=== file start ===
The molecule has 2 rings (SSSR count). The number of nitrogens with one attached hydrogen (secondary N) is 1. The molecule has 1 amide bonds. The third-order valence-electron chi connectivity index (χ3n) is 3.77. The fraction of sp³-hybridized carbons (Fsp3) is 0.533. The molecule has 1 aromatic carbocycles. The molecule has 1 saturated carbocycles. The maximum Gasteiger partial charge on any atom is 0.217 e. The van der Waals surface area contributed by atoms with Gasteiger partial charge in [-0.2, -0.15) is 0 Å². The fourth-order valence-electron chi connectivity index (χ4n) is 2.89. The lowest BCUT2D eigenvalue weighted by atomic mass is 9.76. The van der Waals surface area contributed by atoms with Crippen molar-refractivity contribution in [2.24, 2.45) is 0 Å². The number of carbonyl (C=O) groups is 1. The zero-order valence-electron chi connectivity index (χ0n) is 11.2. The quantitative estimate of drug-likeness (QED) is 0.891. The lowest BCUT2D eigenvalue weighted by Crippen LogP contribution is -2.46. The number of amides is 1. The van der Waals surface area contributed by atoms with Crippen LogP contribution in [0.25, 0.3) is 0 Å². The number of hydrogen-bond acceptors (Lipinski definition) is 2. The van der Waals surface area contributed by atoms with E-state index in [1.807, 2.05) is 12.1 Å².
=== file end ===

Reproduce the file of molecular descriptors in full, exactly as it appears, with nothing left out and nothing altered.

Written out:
The molecule has 2 rings (SSSR count). The number of nitrogens with one attached hydrogen (secondary N) is 1. The molecule has 1 amide bonds. The third-order valence-electron chi connectivity index (χ3n) is 3.77. The fraction of sp³-hybridized carbons (Fsp3) is 0.533. The molecule has 1 aromatic carbocycles. The molecule has 1 saturated carbocycles. The maximum Gasteiger partial charge on any atom is 0.217 e. The van der Waals surface area contributed by atoms with Gasteiger partial charge in [-0.2, -0.15) is 0 Å². The fourth-order valence-electron chi connectivity index (χ4n) is 2.89. The lowest BCUT2D eigenvalue weighted by atomic mass is 9.76. The van der Waals surface area contributed by atoms with Crippen molar-refractivity contribution in [2.24, 2.45) is 0 Å². The number of carbonyl (C=O) groups is 1. The zero-order valence-electron chi connectivity index (χ0n) is 11.2. The quantitative estimate of drug-likeness (QED) is 0.891. The lowest BCUT2D eigenvalue weighted by Crippen LogP contribution is -2.46. The number of amides is 1. The van der Waals surface area contributed by atoms with Crippen LogP contribution in [0.25, 0.3) is 0 Å². The number of hydrogen-bond acceptors (Lipinski definition) is 2. The van der Waals surface area contributed by atoms with E-state index in [1.807, 2.05) is 12.1 Å².